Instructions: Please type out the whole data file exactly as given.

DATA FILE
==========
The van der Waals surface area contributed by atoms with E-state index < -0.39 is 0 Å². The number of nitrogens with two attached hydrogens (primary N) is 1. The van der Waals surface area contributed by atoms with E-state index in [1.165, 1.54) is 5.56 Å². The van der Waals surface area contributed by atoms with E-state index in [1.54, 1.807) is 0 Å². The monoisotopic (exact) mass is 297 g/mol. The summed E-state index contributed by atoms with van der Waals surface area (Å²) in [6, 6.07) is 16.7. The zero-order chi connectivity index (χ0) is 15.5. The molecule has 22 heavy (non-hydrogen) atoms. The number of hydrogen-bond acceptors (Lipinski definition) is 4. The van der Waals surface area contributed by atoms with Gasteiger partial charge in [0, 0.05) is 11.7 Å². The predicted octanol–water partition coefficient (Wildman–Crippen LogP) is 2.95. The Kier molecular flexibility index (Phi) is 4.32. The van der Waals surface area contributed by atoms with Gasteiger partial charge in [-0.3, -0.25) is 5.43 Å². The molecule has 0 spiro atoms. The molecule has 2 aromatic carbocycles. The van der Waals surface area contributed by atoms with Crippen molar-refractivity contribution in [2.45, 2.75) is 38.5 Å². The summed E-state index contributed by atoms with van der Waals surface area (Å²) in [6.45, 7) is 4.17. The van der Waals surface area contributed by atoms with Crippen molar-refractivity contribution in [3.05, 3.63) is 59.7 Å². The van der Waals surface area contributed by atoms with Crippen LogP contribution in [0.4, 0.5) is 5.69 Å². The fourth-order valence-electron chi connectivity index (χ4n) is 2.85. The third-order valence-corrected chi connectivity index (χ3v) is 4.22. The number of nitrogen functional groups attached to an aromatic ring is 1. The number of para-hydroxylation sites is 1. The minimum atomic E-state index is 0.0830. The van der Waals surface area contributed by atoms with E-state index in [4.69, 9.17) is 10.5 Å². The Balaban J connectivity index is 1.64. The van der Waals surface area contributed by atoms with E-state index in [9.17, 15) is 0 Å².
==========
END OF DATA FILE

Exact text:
The van der Waals surface area contributed by atoms with E-state index < -0.39 is 0 Å². The number of nitrogens with two attached hydrogens (primary N) is 1. The van der Waals surface area contributed by atoms with E-state index in [1.165, 1.54) is 5.56 Å². The van der Waals surface area contributed by atoms with E-state index in [1.54, 1.807) is 0 Å². The monoisotopic (exact) mass is 297 g/mol. The summed E-state index contributed by atoms with van der Waals surface area (Å²) in [6, 6.07) is 16.7. The zero-order chi connectivity index (χ0) is 15.5. The molecule has 22 heavy (non-hydrogen) atoms. The number of hydrogen-bond acceptors (Lipinski definition) is 4. The van der Waals surface area contributed by atoms with Gasteiger partial charge in [0, 0.05) is 11.7 Å². The predicted octanol–water partition coefficient (Wildman–Crippen LogP) is 2.95. The Kier molecular flexibility index (Phi) is 4.32. The van der Waals surface area contributed by atoms with Gasteiger partial charge in [-0.3, -0.25) is 5.43 Å². The molecule has 0 spiro atoms. The molecule has 2 aromatic carbocycles. The van der Waals surface area contributed by atoms with Crippen molar-refractivity contribution in [2.45, 2.75) is 38.5 Å². The summed E-state index contributed by atoms with van der Waals surface area (Å²) in [6.45, 7) is 4.17. The van der Waals surface area contributed by atoms with Crippen molar-refractivity contribution in [3.05, 3.63) is 59.7 Å². The van der Waals surface area contributed by atoms with Crippen LogP contribution in [0.4, 0.5) is 5.69 Å². The fourth-order valence-electron chi connectivity index (χ4n) is 2.85. The third-order valence-corrected chi connectivity index (χ3v) is 4.22. The number of nitrogen functional groups attached to an aromatic ring is 1. The number of para-hydroxylation sites is 1. The minimum atomic E-state index is 0.0830. The van der Waals surface area contributed by atoms with E-state index in [4.69, 9.17) is 10.5 Å². The Balaban J connectivity index is 1.64. The van der Waals surface area contributed by atoms with E-state index in [9.17, 15) is 0 Å².